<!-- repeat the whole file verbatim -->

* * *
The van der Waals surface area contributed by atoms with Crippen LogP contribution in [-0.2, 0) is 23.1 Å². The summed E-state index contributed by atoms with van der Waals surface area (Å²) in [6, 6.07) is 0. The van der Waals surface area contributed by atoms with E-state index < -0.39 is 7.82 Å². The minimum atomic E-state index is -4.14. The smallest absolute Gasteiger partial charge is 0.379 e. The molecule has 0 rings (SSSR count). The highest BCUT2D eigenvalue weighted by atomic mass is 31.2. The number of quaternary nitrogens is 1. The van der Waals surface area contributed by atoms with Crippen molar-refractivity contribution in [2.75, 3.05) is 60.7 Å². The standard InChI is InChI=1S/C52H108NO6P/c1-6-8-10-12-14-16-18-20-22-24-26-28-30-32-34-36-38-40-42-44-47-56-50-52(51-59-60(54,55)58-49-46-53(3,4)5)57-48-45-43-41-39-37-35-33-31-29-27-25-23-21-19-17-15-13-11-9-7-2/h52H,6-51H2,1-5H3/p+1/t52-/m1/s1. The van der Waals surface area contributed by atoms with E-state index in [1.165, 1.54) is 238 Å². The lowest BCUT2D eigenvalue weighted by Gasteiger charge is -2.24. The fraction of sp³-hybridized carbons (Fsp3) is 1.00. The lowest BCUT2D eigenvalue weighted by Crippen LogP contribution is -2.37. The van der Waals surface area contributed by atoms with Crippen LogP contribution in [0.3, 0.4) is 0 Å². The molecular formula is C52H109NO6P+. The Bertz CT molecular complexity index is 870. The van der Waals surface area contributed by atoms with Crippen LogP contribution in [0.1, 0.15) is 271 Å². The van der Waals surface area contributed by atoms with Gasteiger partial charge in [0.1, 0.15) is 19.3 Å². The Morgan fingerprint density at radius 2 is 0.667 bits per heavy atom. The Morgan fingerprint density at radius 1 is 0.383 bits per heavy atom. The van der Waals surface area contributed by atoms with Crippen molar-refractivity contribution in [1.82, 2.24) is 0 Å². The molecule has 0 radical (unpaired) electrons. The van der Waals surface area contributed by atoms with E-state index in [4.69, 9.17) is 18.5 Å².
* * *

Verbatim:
The van der Waals surface area contributed by atoms with Crippen LogP contribution in [-0.2, 0) is 23.1 Å². The summed E-state index contributed by atoms with van der Waals surface area (Å²) in [6, 6.07) is 0. The van der Waals surface area contributed by atoms with E-state index < -0.39 is 7.82 Å². The minimum atomic E-state index is -4.14. The smallest absolute Gasteiger partial charge is 0.379 e. The molecule has 0 rings (SSSR count). The highest BCUT2D eigenvalue weighted by atomic mass is 31.2. The number of quaternary nitrogens is 1. The van der Waals surface area contributed by atoms with Crippen molar-refractivity contribution in [2.75, 3.05) is 60.7 Å². The standard InChI is InChI=1S/C52H108NO6P/c1-6-8-10-12-14-16-18-20-22-24-26-28-30-32-34-36-38-40-42-44-47-56-50-52(51-59-60(54,55)58-49-46-53(3,4)5)57-48-45-43-41-39-37-35-33-31-29-27-25-23-21-19-17-15-13-11-9-7-2/h52H,6-51H2,1-5H3/p+1/t52-/m1/s1. The van der Waals surface area contributed by atoms with E-state index in [1.165, 1.54) is 238 Å². The lowest BCUT2D eigenvalue weighted by Gasteiger charge is -2.24. The fraction of sp³-hybridized carbons (Fsp3) is 1.00. The lowest BCUT2D eigenvalue weighted by Crippen LogP contribution is -2.37. The van der Waals surface area contributed by atoms with Crippen LogP contribution in [0.3, 0.4) is 0 Å². The molecular formula is C52H109NO6P+. The Bertz CT molecular complexity index is 870. The van der Waals surface area contributed by atoms with Crippen LogP contribution in [0.1, 0.15) is 271 Å². The van der Waals surface area contributed by atoms with Gasteiger partial charge in [0.1, 0.15) is 19.3 Å². The Morgan fingerprint density at radius 2 is 0.667 bits per heavy atom. The Morgan fingerprint density at radius 1 is 0.383 bits per heavy atom. The van der Waals surface area contributed by atoms with Crippen molar-refractivity contribution in [1.82, 2.24) is 0 Å². The molecule has 0 radical (unpaired) electrons. The van der Waals surface area contributed by atoms with E-state index in [4.69, 9.17) is 18.5 Å².